Taleigão Community Hall
One of the attractions of the village is the impressive, spacious and ultra-modern community hall. This all-season hall is famous for marriage receptions, international and national meetings, social gatherings, parties, etc. The interiors, illumination, outdoor stage and spacious parking are some features that attract the people from all over Goa to organise various social and cultural events. The basement houses the office of the village Panchayat.
There are many Portuguese-style antique houses in Taleigão. Santissimo ward - the house of Mulgaonkar (vodlem ghor) at Voilem Bhat, the double storied house of Dr. Remegio Pinto, Jose Martins house (currently occupied by Asha Mahal), Jervasio Viegas house (behind the church), and Almeida house (opposite Cidade Haven); Oietalem- Viegas house (Las Viegas); Bodiem- houses of Mendonça and Prof. Carlos Viegas (taken over by Shirodkar family); the house of Fernando Martins at Martins Morod; Kerant - Villa Zacarias, Raposo house, Vas house (opposite the rice mill), and Keni house at Adarsh; Caranzalem- Vivenda Prazaires (opposite Auxilium high school) and Casa Decha are some of the antique houses that have still retained their old architectural style, antique furniture, and ambience.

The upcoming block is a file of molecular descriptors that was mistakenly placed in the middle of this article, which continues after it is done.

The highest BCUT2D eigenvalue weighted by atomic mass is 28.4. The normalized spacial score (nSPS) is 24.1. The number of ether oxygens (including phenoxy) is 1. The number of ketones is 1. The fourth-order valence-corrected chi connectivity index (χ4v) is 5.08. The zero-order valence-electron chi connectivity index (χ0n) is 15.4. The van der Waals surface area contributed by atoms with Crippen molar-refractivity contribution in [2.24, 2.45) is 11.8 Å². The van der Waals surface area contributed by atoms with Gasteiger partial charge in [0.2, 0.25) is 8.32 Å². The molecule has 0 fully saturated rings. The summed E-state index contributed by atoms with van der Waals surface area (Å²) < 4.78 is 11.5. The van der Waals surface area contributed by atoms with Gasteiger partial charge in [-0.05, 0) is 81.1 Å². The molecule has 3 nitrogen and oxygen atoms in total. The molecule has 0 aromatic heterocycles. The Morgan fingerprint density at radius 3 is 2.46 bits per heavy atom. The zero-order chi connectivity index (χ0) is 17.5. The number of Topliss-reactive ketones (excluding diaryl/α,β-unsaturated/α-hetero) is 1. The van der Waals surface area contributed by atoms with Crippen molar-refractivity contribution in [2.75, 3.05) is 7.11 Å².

Cabo Raj Nivas
This 16th century structure was originally a convent built by Franciscans. Given its strategic location, it was later fortified to act as a sentinel over the confluence of the Zuari and Mandovi rivers. It was later converted into a palace where the Portuguese Viceroys and Governor Generals resided. Now it is the residence of His Excellency, the Governor of Goa. The palace has a sumptuous Darbar hall, spacious verandahs with magnificent view of the Arabian Sea, Bohemian glass chandeliers, Chinese porcelain, antique tableware, assorted paintings and a spacious garden. The Capela de Nossa Senhora Mae de Deus is annexed to the Raj Bhavan, whose feast is celebrated on 15 August with solemnity. The zig-zag steps leads to a grotto with a rock-carved altar dedicated to 4th-century saint - Santa Paula. There is also a small museum that displays replicas of sculpture of Hindu gods dating back to 11th century and beyond, besides some Christian icon and figurines.